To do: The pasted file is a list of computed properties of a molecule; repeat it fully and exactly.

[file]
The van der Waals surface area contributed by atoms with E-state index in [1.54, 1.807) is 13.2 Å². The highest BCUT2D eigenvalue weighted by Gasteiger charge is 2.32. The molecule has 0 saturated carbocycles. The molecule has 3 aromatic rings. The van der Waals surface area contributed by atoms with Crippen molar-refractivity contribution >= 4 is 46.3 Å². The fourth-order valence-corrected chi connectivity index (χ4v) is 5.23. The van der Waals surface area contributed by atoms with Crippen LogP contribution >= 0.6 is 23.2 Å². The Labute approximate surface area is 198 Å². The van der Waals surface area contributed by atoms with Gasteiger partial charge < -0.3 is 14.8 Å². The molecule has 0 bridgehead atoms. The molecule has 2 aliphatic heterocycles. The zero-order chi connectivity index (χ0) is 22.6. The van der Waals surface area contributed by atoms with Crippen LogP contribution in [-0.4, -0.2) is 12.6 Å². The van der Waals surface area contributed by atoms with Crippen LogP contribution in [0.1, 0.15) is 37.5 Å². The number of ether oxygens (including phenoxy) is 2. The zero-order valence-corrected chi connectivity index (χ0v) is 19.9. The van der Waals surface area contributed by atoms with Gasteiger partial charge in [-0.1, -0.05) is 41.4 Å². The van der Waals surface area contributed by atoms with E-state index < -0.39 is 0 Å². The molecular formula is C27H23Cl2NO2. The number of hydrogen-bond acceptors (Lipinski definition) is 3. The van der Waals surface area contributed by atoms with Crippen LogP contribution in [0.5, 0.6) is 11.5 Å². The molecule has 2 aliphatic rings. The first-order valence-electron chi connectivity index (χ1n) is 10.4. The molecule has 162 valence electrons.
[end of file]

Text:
The van der Waals surface area contributed by atoms with E-state index in [1.54, 1.807) is 13.2 Å². The highest BCUT2D eigenvalue weighted by Gasteiger charge is 2.32. The molecule has 0 saturated carbocycles. The molecule has 3 aromatic rings. The van der Waals surface area contributed by atoms with Crippen molar-refractivity contribution >= 4 is 46.3 Å². The fourth-order valence-corrected chi connectivity index (χ4v) is 5.23. The van der Waals surface area contributed by atoms with Crippen LogP contribution >= 0.6 is 23.2 Å². The Labute approximate surface area is 198 Å². The van der Waals surface area contributed by atoms with Gasteiger partial charge < -0.3 is 14.8 Å². The molecule has 0 bridgehead atoms. The molecule has 2 aliphatic heterocycles. The zero-order chi connectivity index (χ0) is 22.6. The van der Waals surface area contributed by atoms with Crippen LogP contribution in [-0.4, -0.2) is 12.6 Å². The van der Waals surface area contributed by atoms with Crippen LogP contribution in [0.1, 0.15) is 37.5 Å². The number of ether oxygens (including phenoxy) is 2. The zero-order valence-corrected chi connectivity index (χ0v) is 19.9. The van der Waals surface area contributed by atoms with Gasteiger partial charge in [-0.1, -0.05) is 41.4 Å². The van der Waals surface area contributed by atoms with E-state index < -0.39 is 0 Å². The molecular formula is C27H23Cl2NO2. The number of hydrogen-bond acceptors (Lipinski definition) is 3. The van der Waals surface area contributed by atoms with Crippen LogP contribution in [0.5, 0.6) is 11.5 Å². The molecule has 2 aliphatic rings. The first-order valence-electron chi connectivity index (χ1n) is 10.4. The molecule has 162 valence electrons.